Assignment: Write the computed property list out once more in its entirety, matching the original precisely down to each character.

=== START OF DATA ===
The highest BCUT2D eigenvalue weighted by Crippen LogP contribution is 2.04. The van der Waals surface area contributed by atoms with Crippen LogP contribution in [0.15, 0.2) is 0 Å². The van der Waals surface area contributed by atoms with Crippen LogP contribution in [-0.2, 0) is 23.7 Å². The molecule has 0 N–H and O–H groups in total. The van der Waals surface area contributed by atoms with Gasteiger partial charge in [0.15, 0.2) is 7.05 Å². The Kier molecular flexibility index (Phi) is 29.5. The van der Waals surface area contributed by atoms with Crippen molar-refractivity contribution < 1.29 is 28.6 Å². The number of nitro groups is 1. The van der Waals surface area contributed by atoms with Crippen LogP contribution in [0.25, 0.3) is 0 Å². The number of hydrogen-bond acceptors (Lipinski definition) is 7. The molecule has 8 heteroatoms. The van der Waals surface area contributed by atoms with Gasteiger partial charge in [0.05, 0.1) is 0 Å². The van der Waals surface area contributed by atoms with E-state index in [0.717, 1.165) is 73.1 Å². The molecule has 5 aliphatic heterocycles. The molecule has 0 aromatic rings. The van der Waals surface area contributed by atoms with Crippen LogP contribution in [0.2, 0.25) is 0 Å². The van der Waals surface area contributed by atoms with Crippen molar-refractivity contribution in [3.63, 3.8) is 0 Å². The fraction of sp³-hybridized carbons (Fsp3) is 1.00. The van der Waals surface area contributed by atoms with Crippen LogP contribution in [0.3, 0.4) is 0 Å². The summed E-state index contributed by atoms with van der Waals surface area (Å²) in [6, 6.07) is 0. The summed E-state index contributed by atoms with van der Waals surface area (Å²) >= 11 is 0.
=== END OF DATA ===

The highest BCUT2D eigenvalue weighted by Crippen LogP contribution is 2.04. The van der Waals surface area contributed by atoms with Crippen LogP contribution in [0.15, 0.2) is 0 Å². The van der Waals surface area contributed by atoms with Crippen LogP contribution in [-0.2, 0) is 23.7 Å². The molecule has 0 N–H and O–H groups in total. The van der Waals surface area contributed by atoms with Gasteiger partial charge in [0.15, 0.2) is 7.05 Å². The Kier molecular flexibility index (Phi) is 29.5. The van der Waals surface area contributed by atoms with Crippen molar-refractivity contribution < 1.29 is 28.6 Å². The number of nitro groups is 1. The van der Waals surface area contributed by atoms with Crippen LogP contribution in [0.25, 0.3) is 0 Å². The number of hydrogen-bond acceptors (Lipinski definition) is 7. The molecule has 8 heteroatoms. The van der Waals surface area contributed by atoms with Gasteiger partial charge in [0.05, 0.1) is 0 Å². The van der Waals surface area contributed by atoms with E-state index in [0.717, 1.165) is 73.1 Å². The molecule has 5 aliphatic heterocycles. The molecule has 0 aromatic rings. The van der Waals surface area contributed by atoms with Crippen LogP contribution in [0.2, 0.25) is 0 Å². The van der Waals surface area contributed by atoms with Crippen molar-refractivity contribution in [3.63, 3.8) is 0 Å². The fraction of sp³-hybridized carbons (Fsp3) is 1.00. The van der Waals surface area contributed by atoms with Crippen LogP contribution in [0.3, 0.4) is 0 Å². The summed E-state index contributed by atoms with van der Waals surface area (Å²) in [6, 6.07) is 0. The summed E-state index contributed by atoms with van der Waals surface area (Å²) >= 11 is 0.